Cyber-extortionists pillage Colorado education dept

Hey, breacher, leave those kids alone

Data going back as far as nearly 20 years may have been stolen from the Colorado Department of Higher Education (CDHE) after ransomware extortionists breached the government body's IT systems.

According to a security notice regarding the snafu, CDHE said it became aware of the intrusion on June 19 and believes the thief or thieves gained access as early as June 11.

The department on Friday said its investigations were ongoing, and said "certain data was copied" from its systems, including names, social security numbers, student identification numbers, and dates of birth. 

As the probe is ongoing, CDHE told us today it can't share details on the number of individuals affected, though it did publish a list of those potentially impacted, including:

  • Students at Colorado public institutions of higher education who attended between 2007 and 2020
  • Colorado public high school students who attended between 2004 and 2020
  • Those who held a Colorado K-12 public school educator license between 2010 and 2014
  • Residents who participated in the Dependent Tuition Assistance Program between 2009 and 2013
  • Adult education initiative participants who were enrolled between 2013 and 2017
  • Coloradans who received a GED between 2007 and 2011

In response, the US state's officials said they are "reviewing our policies and procedures and are working to implement additional cybersecurity security safeguards to further protect our systems," as well as providing 24 months of credit monitoring through Experian to all those affected. 

CDHE told The Register it has regained use of its servers, and is working to restore damaged systems via backups, claiming that normal services have been restored. The department also told us it has identified the gang responsible for the ransacking and their ingress method, but wouldn't share the details until its probe was complete.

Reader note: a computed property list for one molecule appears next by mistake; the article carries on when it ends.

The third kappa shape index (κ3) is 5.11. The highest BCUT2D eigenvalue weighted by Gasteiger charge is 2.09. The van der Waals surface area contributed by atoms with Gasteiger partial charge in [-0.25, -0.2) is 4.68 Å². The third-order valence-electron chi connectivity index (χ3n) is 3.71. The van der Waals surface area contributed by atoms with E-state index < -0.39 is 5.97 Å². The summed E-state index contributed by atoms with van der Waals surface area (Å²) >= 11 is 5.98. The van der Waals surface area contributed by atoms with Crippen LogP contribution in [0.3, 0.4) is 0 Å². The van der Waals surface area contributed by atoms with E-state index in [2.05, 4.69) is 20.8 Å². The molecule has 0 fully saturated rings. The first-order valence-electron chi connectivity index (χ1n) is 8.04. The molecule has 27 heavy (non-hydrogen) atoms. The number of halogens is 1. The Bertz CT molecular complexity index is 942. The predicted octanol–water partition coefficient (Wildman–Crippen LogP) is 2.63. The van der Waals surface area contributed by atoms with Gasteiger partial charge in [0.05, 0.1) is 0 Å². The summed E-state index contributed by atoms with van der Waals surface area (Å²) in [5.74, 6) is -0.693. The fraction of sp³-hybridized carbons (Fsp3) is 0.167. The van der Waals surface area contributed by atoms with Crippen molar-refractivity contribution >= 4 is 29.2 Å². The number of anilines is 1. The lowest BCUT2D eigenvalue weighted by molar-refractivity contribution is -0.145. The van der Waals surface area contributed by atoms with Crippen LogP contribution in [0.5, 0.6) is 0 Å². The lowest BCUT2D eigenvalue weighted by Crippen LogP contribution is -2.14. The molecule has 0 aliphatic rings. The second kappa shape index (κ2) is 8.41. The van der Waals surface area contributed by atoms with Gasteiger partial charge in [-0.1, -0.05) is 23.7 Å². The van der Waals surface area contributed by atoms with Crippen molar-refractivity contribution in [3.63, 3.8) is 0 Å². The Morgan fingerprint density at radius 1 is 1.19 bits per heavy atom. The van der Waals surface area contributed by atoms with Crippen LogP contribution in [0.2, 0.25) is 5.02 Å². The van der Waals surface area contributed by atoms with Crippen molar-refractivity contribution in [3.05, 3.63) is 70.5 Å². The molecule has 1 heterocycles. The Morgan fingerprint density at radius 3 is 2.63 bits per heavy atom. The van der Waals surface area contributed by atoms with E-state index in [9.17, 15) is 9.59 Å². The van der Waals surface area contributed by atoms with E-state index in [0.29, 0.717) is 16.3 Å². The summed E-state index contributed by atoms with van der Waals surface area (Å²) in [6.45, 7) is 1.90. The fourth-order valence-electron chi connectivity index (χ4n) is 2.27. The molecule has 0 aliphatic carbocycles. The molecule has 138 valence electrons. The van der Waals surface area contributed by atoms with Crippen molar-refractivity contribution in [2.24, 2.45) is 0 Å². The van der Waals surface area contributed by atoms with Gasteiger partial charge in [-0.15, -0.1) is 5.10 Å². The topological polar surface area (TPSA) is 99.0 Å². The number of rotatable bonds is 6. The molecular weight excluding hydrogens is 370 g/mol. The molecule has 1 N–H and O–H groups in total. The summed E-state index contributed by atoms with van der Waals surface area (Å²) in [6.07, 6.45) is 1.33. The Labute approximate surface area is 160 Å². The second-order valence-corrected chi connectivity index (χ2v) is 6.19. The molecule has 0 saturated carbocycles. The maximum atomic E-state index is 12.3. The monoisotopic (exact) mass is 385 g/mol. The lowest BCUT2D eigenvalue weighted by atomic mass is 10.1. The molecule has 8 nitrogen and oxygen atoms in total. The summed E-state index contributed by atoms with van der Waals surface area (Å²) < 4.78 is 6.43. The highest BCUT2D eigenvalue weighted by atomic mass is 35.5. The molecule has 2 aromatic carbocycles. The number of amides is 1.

Presumably the crooks wanted to swipe the information so that they could demand a payment in exchange for not releasing or selling off that sensitive data, which they may do anyway.

The education sector has become a notable target for cybercriminals, especially since schools were forced to adopt wider use of remote access technology during the COVID-19 pandemic. Educational facilities also tend to have underfunded and overworked IT departments to deal with any threats.

US schools, especially K-12 primary education districts, are often woefully unprepared for modern security threats, according to Uncle Sam's cybersecurity agency CISA. American school bosses reported a total of 400 cyber incidents in 2018, and 1,300 in 2021, CISA said, and 29 percent of districts said they failed to resist an attack in 2022. 

Just under a year ago the Los Angeles Unified School District, the second-largest district of its kind in the United States, was hit by a ransomware outfit. Just a day later, the FBI and CISA warned that Vice Society, a criminal crew believed to be operating out of Russia, had begun heavily targeting the US education sector.

"School districts with limited cybersecurity capabilities and constrained resources are often the most vulnerable," the Feds noted in a September report. Unfortunately, based on CISA's own standards, most districts in the country apparently fall into that category. ®

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